Guide to September Skies

What’s Up in September 2022 Night Sky Guide.

I hope you enjoy my short guide to September skies. Everything in this guide is calibrated to views around 11pm. Highlights include:

– Jupiter, Saturn and Mars

The Pleiades and Hyades open star clusters

– The Winter Triangle

– The Milky Way

– Lyra with the double double and ring nebula

– The Plough and its famous double star

Clear skies.

Stargazing at Abriachan Forest – November 4th 2022 launch

Stargazing at Abriachan Forest will be back this year beginning Friday November 4th. Our first event will be a Moon and planet special with this season resplendent with bright planets in the run up to Christmas.

I’d also like to wish Scotland’s astronomer royal Catherine Heymans a speedy recovery. Some of you may remember Catherine had to cancel her event at Abriachan last February after contracting Covid a day or so before her appearance.  

Unfortunately Catherine is now suffering with long covid and last I heard was unable to continue her outreach duties. Catherine is still keen to join us as a guest speaker as soon as she can. Get well soon.

Tickets for our first event will go up in early October.

Stargazing at the End of Night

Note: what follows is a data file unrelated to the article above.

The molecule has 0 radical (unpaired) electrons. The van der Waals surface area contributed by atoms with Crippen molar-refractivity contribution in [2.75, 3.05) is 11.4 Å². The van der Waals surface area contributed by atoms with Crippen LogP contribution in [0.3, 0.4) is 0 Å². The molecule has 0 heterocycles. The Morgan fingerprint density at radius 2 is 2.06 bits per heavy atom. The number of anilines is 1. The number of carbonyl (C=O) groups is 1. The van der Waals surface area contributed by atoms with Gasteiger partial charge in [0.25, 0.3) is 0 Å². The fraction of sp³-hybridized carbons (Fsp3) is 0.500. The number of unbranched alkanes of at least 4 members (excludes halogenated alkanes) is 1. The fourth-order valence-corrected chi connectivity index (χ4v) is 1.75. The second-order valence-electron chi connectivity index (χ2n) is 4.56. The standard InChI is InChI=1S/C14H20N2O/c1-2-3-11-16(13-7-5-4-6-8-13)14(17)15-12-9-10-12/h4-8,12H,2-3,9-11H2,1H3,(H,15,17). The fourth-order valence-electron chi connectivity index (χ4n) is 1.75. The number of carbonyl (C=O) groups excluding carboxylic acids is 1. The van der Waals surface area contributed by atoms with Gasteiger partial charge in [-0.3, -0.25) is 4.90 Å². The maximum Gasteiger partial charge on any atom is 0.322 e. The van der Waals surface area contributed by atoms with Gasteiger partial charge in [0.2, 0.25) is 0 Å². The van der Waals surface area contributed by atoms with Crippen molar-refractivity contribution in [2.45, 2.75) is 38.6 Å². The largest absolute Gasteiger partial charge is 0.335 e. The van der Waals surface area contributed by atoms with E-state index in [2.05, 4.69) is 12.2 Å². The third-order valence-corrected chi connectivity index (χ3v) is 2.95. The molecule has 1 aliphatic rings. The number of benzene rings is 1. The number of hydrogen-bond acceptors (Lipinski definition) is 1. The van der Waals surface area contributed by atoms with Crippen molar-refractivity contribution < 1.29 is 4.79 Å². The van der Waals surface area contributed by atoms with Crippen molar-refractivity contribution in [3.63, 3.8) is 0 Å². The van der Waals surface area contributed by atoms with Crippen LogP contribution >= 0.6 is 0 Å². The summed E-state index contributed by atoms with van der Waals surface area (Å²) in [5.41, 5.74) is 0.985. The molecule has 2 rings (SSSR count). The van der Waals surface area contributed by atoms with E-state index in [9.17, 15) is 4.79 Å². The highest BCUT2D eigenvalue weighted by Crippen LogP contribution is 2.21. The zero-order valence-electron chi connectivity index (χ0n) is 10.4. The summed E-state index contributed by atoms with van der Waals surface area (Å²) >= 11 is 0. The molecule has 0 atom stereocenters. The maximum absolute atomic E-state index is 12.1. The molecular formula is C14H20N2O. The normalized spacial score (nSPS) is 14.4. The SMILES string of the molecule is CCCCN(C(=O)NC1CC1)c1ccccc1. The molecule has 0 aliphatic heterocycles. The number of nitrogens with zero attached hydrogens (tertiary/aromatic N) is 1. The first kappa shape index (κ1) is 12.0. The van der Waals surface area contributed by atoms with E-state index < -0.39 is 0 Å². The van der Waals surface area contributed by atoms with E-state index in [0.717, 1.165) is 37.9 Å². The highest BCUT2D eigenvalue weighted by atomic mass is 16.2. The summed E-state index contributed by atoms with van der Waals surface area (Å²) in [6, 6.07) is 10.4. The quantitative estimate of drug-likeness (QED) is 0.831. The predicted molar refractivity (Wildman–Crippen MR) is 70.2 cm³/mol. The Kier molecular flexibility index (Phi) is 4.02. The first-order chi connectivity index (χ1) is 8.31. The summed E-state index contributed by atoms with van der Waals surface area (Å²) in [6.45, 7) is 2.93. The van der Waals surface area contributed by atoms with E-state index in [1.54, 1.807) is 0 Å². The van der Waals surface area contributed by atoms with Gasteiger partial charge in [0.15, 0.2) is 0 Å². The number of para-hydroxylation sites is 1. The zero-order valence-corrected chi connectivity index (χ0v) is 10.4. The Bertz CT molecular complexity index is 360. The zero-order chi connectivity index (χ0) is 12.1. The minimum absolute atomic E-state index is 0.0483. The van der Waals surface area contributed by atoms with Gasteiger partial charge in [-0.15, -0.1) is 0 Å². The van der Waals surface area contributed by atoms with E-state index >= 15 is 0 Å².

Sunset over Glen Docherty

This was me on the road and heading into the western Highlands last Saturday for my final stargazing gig of the season with the Woodland Trust.  

Skies this far north will shortly be too bright to stargaze with only Astronomical Twilight levels of darkness left near midnight and no official ‘night’ again until mid to late August. So do get out while you still can.  Of course the further south you are the less impacted you will be by this ‘near’ midnight Sun.

I had an eventful stargazing session with the Woodland Trust who were based at the Torridon for several nights. We first headed outside at about 10.30pm to view the crescent Moon with binoculars during early twilight skies – still too bright to see many stars apart from brilliant Arcturus.

The spring star Arcturus ‘Bear Watcher’ was bright enough to see in early twilight during our Moon gazing session.

After heading back inside for more projector based astronomy we ventured outside once more after 11pm and were fortunate to see a decent collection of bright stars and constellations despite some hazy cloud overhead.

Vega, Capella, Arcturus and Spica were all visible, in addition to the main stars in the Plough. I’d like to thank the Woodland Trust for inviting me and wish them well in their rewilding endeavours across the Highlands.

Tales of the Moon with Catherine Heymans

Stargazing and Moon Observing with Scotland’s Astronomer Royal Catherine Heymans.

Join me up at Abriachan Forest (a Dark Sky Discovery site) for an evening of stargazing, Moon observing and astronomy with our special guest Scotland’s astronomer royal Catherine Heymans.

If skies are clear Catherine and local astronomer Stephen Mackintosh will host an outdoor Moon observing session with binoculars and telescope. Following this Catherine will present her indoor guest talk titled “Do Look up! Space Rocks and Killer Asteroids”